“She’s allegedly being tortured,” Mr. Schalkx said. @TaraMilkTea’s response, he said, was that tourists should keep “an open mind” about the countries they visit. “When I replied people are in jail today standing up for basic human rights, and a journalist was killed just last year, she blocked me,” he said. Others said on Twitter that she had blocked them too.
Some travel bloggers also spoke out against the campaign, referring to the country’s widespread censorship of outspoken citizens.
Dianelle Rivers-Mitchell, a travel influencer and the founder of Black Girls Travel Too, said that influencers should learn about the places they’re asked to visit before promoting them for a free trip. “I’ve sat at boardroom tables with tourism boards who have offered to provide me with the red carpet treatment just to promote their destination,” she said. “I’ve walked away from several tourism boards because of the way they treat their citizens within that country. It’s not worth it.”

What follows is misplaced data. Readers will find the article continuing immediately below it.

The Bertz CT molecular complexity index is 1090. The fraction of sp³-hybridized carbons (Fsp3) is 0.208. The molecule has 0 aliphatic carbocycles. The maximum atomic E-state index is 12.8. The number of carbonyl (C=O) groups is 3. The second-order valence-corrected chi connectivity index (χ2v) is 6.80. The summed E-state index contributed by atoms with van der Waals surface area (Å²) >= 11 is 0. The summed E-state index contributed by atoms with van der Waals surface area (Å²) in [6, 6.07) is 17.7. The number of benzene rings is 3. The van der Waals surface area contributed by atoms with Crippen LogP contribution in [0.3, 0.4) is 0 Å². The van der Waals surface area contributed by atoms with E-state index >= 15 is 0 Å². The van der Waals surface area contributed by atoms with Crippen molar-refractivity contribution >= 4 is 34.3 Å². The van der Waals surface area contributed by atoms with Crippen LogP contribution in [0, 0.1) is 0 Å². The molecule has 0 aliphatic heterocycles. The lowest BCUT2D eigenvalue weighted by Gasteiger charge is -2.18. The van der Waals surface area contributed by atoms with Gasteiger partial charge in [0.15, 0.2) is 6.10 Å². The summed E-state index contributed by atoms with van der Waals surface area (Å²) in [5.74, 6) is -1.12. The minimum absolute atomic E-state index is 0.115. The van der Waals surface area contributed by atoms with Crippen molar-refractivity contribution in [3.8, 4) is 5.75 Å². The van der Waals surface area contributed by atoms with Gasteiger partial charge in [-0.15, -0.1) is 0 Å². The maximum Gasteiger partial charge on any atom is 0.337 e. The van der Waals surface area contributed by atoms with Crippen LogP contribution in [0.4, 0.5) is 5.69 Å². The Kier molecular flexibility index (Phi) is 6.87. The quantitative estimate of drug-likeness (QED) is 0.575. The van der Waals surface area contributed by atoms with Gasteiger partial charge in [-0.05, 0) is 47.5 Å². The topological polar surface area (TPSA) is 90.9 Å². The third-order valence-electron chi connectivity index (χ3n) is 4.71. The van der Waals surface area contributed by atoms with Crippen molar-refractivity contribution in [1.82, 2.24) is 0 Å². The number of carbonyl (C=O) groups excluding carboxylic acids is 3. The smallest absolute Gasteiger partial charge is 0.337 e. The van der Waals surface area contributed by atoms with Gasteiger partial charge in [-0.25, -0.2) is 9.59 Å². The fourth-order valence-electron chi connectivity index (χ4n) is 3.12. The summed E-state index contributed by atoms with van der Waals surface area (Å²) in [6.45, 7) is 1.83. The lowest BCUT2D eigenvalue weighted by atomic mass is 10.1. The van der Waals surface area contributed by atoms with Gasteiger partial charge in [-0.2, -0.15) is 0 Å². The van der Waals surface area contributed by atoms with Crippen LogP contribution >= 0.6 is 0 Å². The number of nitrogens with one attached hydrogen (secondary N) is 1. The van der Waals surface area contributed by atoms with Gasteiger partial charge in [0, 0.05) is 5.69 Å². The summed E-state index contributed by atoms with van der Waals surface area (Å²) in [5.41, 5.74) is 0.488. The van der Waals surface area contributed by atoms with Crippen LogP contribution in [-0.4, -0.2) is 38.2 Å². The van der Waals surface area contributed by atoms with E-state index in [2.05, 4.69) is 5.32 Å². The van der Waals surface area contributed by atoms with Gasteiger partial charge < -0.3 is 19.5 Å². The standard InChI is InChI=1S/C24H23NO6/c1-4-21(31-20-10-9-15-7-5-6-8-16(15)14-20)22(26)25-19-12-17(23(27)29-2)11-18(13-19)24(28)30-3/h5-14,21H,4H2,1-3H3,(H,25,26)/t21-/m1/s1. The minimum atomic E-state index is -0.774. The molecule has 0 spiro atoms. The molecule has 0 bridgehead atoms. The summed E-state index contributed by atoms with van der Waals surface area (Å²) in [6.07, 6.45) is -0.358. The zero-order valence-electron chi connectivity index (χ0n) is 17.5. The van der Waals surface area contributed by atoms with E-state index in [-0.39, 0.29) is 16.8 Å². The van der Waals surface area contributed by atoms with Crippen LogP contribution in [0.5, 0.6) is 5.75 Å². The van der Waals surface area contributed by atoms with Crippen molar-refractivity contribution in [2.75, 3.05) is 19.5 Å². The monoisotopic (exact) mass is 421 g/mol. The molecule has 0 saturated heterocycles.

While many countries will provide a private guard or security to make an influencer’s experience better, Ms. Rivers-Mitchell said she would worry about recommending those places to average followers without the same access. “You have followers who breathe, eat, and sleep what you say,” she said. “If you have followers who take you up and visit that destination, but experience something totally different, they’re going to vocalize their experience from the mountaintops.”
Influencers are discovering that it’s easy to get backlash if they’re perceived as glossing over the harsher realities, even of their own experience of a destination. When travel influencer Brooke Saward posted from a tour of Pakistan in April, some commenters said that she had glossed over safety concerns for western tourists and the country’s record on women’s rights. “I’m glad your organized trip let you explore the country in new ways, but truthfully that same freedom and safety would be elusive for many travelers and even citizens there,” the journalist Miranda Green commented.